A lot of technical interview rounds focus on coding questions. You are presented with a pen and paper and asked to suggest an algorithm to solve the question followed by the code. Here’s a general guide as to how you should go about answering such a question.
1. Clarify the problem statement:
The first thing to do is to clarify the problem statement. It’s important to understand the problem clearly before attempting to solve it.
For example: I was asked in an interview: What’s the probability of getting three tails when a coin is tossed three times.
A lot of students answered 1/8 and couldn’t make it to the next round just because they did not ask the right questions.
How can you answer this question without knowing if the coin is biased or not? It’s vital you ask the right questions.
Once you are clear with the problem statement you need to ask if there are any particular constraints that you need to adhere to.
Any problem has some specific peculiar behavior associated to it.You can try out some examples and list out all your observations. Remember you need to explicitly tell the interviewer all your observations.
4. Approaches: On what lines you think?
This is the most crucial part in the entire interview process. If you get this part right there’s a high probability you will make it through the round. What makes you think that you need to approach a problem via dynamic programming or backtracking or any other algorithm for that matter. The interviewer needs to know why you rejected a certain approach to a problem and selected the other. Try to link various concepts you have studied and slowly start ruling them out.
If you plan to use a data structure to solve the problem, specify the reason as to why you chose to do so. If you get stuck try the brute force approach. This would work out for most problems. Once you are done with narrowing down the approach and you think you might have a solution, discuss it with the interviewer. If the interviewer suggests something different gracefully accept it and start thinking along those lines. Dont be to rigid with your approach.
5. Edge Cases and counter examples
Once you are certain for a particular solution make sure you check out your approach for all the edge cases.
6. Writing the Code:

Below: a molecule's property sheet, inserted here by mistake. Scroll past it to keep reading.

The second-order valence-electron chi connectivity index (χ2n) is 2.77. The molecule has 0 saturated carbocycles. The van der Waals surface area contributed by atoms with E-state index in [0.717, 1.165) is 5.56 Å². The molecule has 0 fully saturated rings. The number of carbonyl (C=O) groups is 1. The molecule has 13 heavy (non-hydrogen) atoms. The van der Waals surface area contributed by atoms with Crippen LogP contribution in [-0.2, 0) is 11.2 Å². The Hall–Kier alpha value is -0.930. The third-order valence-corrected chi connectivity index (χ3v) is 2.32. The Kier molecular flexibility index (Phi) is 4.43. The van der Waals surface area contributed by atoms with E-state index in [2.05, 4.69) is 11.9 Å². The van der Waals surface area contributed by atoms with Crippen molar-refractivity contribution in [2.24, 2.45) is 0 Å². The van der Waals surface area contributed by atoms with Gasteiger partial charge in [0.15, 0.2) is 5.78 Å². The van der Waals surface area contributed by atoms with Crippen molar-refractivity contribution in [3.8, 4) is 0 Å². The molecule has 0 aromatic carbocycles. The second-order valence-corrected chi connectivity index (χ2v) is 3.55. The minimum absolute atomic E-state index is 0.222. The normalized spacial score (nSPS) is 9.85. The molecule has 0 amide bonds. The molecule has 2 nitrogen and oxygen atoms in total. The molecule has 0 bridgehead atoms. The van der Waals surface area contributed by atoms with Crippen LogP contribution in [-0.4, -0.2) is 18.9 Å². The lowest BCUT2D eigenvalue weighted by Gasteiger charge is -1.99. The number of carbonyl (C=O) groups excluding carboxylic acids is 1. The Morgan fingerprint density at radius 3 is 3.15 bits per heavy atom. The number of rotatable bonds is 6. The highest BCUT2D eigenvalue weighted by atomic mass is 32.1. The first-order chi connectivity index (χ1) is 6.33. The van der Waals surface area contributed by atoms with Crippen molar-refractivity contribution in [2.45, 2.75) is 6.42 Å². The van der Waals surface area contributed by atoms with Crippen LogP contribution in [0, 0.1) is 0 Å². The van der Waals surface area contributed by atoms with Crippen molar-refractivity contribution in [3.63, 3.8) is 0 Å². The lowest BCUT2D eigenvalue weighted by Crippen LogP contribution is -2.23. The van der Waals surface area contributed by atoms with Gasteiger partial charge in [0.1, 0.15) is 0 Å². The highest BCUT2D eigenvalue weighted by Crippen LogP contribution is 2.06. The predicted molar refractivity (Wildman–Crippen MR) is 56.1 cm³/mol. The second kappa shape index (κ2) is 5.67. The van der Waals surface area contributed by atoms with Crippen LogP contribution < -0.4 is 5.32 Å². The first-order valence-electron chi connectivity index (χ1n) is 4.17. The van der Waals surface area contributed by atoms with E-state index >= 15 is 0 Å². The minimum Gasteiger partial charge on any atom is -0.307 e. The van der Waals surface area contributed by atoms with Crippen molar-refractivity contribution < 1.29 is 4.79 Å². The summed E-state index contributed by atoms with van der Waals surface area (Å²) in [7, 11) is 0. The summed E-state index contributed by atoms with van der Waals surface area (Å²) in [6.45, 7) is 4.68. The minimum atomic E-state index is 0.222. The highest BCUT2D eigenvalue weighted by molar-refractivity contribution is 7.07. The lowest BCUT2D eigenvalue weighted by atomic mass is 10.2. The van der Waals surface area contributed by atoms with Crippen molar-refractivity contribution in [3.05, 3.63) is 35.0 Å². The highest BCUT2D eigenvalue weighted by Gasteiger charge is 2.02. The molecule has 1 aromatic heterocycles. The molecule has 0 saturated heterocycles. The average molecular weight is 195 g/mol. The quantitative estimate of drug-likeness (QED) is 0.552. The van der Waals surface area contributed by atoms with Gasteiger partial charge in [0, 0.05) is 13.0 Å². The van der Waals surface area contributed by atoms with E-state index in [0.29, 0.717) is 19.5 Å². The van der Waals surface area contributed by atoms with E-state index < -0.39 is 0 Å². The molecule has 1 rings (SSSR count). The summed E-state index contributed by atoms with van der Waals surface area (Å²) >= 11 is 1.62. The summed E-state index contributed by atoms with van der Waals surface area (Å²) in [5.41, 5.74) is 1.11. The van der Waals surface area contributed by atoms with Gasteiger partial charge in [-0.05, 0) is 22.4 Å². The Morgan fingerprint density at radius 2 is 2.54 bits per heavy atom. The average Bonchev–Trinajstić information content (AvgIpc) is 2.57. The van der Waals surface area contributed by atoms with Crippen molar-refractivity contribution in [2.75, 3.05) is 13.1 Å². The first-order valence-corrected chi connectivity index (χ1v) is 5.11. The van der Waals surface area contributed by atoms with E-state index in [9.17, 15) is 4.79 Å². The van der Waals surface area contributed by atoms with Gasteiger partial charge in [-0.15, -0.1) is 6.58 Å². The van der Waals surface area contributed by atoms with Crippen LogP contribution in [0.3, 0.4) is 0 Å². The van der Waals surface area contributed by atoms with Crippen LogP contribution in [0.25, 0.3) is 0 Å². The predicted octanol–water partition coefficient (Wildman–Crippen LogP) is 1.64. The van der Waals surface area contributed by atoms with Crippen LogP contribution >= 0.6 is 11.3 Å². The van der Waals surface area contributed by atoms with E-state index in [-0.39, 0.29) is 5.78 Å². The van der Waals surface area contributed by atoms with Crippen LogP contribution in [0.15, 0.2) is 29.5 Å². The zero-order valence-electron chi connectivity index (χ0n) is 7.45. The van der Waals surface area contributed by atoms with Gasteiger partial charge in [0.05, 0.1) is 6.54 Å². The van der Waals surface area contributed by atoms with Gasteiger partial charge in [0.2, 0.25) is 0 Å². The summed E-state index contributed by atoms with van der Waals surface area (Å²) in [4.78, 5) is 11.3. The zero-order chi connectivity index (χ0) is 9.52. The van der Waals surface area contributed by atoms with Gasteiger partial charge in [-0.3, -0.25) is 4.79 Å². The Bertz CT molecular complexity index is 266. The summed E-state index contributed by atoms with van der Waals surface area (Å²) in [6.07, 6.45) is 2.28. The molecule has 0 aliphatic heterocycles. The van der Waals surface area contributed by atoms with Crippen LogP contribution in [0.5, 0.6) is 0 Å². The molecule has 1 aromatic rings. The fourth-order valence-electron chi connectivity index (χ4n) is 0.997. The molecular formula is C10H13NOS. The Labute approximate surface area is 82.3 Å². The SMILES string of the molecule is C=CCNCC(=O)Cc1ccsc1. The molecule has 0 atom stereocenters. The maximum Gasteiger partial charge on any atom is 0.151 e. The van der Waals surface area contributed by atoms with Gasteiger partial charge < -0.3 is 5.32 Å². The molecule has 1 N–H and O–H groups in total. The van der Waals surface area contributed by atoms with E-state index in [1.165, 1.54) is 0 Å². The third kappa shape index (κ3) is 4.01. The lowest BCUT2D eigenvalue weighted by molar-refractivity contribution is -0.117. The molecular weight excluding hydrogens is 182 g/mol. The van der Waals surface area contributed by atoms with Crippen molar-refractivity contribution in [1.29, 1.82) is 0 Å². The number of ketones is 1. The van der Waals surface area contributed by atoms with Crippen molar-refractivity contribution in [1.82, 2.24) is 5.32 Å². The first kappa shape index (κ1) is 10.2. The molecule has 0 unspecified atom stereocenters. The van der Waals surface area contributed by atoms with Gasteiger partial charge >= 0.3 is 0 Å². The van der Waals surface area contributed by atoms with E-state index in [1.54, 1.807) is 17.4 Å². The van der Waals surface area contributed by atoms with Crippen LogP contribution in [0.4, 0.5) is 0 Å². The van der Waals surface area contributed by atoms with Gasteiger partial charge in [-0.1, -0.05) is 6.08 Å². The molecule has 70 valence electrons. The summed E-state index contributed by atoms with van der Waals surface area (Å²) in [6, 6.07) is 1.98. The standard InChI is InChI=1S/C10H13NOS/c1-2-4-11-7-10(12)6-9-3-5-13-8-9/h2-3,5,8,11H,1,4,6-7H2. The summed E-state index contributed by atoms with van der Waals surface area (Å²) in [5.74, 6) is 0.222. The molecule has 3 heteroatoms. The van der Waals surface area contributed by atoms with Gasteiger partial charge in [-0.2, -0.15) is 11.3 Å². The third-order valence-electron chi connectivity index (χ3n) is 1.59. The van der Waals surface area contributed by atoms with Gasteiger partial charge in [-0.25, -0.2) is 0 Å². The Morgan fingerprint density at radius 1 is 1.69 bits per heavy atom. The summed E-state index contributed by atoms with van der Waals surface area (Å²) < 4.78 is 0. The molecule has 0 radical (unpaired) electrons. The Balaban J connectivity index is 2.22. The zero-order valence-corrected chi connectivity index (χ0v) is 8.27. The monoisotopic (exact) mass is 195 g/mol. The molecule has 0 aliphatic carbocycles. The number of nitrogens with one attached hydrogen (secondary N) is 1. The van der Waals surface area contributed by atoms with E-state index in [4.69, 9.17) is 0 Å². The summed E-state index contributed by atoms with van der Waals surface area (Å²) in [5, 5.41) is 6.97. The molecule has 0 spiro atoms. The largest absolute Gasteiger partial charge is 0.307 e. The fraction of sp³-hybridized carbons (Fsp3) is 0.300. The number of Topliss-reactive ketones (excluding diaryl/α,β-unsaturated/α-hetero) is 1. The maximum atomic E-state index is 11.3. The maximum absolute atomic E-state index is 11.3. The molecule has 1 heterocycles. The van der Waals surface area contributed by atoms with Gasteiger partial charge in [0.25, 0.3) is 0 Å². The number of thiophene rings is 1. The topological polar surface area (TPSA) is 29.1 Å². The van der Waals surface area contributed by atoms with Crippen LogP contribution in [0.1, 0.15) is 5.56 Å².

a. Your code is readable.
b. You specify comments in your code
c. Dry run your code with a few examples before showing it to the interviewer.
With these six things in mind, I’m pretty sure you would nail the coding interview. However these suggestions won’t work if you are not well versed with data structures and algorithms. So, solve problems on Geeksforgeeks, work hard and you’ll make it to your dream company.
This article is contributed by Ankit Jain. If you like GeeksforGeeks and would like to contribute, you can also write an article using contribute.geeksforgeeks.org or mail your article to email@example.com. See your article appearing on the GeeksforGeeks main page and help other Geeks.
Please write comments if you find anything incorrect, or you want to share more information about the topic discussed above.
- Fiberlink (maas360) Interview Experience | Set 5 (Online Coding Question)
- TCS NQT Coding Questions & How Coding Task Evaluated in TCS NQT
- Oyo Coding Interview Experience
- Coding Mart Interview Experience
- Practice for cracking any coding interview
- Webkul Interview Coding Round Pattern
- MakeMyTrip Interview Experience | Set 6 (Online Coding)
- BrowserStack Interview Experience | Set 2 (Coding Questions)
- BrowserStack Interview Experience | Set 3 (Coding Questions)
- MakeMyTrip Interview Experience | Set 5 (Online Coding)
- Thoughtworks Interview Experience | coding round
- CommVault Interview Experience | Coding round for SDE
- Coding Mart Technology Interview Experience
- Atlassian Online Coding Interview Experience
- Goldman Sachs Interview Experience | Coding Round